As part of the Race & Representation (R&R) Series, we are doing spotlights on vascular trainees and faculty that identify as racial/ethnic minorities underrepresented in medicine (URiM), who have been historically excluded from the field. We hope to amplify these voices as examples of the unique challenges faced by URiMs within vascular surgery and as a source of inspiration and mentorship.  In this episode, Imani talks with Dr. Garietta Falls about her journey to vascular surgery and the lessons she learned along the way.  Dr. Falls (@drgfalls) is an assistant professor at Case Western Reserve School of Medicine and also serves as the director of the vascular lab at Metro Health in Cleveland, Ohio.  For more information on the Midwestern Vascular Society For more information on the goals and objectives of the SVS DEI Committee  What other topics would you like to hear about? Let us know more about you and what you think of our podcast through our Listener Survey or email us at [email protected]. Follow us on Twitter @audiblebleeding Learn more about us at https://www.audiblebleeding.com/about-1/ and #jointheconversation.
4/10/202230 minutes, 13 seconds
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JVS Editors' Choice - April 2022

Adam and Farooq discuss Journal of Vascular Surgery Editor’s Choice articles for April 2022 with the Senior Editor, Dr. Peter Lawrence. Video Summary of the Articles Articles Discussed Treatment of carotid stenosis in asymptomatic, non-octogenarian, standard risk patients with stenting versus endarterectomy trials. Predictors of mortality in nonagenarians undergoing abdominal aortic aneurysm repair: Analysis of the National Surgical Quality Improvement Program dataset. Hospital-based delays to revascularization increase risk of postoperative mortality and short bowel syndrome in acute mesenteric ischemia. Outcomes of carotid artery stenting in patients with radiation arteritis compared with those with atherosclerotic disease. JVS Journal Club Website If you enjoy our content, please contribute to Support Audible Bleeding! Help us improve through our ALL NEW Listener Survey! Follow us on Twitter: @AudibleBleeding Credits: Guest: Peter Lawrence Authors: Adam Johnson and Farooq Usmani Editor: Adam Johnson Reviewers: Shivik Patel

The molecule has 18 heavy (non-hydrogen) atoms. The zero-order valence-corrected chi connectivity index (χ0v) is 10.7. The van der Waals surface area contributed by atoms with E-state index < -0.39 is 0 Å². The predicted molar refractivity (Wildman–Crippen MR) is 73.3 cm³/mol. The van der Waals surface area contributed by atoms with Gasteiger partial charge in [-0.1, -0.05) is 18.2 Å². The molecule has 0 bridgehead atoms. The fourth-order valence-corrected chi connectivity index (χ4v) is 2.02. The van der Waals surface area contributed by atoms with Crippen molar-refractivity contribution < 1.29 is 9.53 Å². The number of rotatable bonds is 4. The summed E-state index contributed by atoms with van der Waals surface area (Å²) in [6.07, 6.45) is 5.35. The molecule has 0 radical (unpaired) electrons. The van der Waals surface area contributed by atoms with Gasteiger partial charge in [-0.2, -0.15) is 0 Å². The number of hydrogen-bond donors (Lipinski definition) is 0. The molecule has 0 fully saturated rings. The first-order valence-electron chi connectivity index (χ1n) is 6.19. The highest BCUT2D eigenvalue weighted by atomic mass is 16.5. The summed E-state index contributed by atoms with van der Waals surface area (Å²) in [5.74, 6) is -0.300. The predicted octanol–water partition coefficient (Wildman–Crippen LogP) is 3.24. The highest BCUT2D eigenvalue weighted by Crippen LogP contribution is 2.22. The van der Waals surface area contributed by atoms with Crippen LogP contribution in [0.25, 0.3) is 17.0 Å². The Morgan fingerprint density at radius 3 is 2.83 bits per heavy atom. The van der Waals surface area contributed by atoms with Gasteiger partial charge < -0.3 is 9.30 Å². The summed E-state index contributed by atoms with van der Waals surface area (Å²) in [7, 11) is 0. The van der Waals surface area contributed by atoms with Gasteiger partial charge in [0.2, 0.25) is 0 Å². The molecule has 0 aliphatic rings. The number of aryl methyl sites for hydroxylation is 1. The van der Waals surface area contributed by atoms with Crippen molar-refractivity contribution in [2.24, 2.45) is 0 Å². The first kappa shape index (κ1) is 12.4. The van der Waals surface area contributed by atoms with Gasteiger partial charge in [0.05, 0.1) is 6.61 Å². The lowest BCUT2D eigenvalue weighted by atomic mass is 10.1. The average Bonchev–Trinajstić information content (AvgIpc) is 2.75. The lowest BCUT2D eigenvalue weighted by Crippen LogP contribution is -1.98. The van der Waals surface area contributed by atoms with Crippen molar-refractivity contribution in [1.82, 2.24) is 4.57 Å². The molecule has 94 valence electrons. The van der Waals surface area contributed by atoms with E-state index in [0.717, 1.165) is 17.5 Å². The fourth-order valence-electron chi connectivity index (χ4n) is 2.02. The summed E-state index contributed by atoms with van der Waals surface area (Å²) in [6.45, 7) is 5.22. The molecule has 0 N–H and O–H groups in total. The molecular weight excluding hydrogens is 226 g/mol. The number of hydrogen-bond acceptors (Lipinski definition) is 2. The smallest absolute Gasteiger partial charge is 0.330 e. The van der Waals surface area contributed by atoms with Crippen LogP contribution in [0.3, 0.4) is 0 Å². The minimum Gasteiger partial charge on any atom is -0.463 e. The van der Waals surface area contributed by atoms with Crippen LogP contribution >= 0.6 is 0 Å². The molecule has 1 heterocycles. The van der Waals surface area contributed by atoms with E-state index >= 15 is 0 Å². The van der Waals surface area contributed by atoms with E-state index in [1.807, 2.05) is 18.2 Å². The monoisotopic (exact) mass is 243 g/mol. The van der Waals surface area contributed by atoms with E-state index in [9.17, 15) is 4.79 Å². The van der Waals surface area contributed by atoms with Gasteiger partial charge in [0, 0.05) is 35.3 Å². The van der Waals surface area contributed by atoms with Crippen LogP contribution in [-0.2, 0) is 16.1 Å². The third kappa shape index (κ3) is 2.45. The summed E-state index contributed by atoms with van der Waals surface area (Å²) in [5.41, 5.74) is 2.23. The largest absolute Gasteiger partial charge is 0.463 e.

3/31/202241 minutes, 40 seconds
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Holding Pressure/Vascular Origin Stories - History of Hemodialysis Access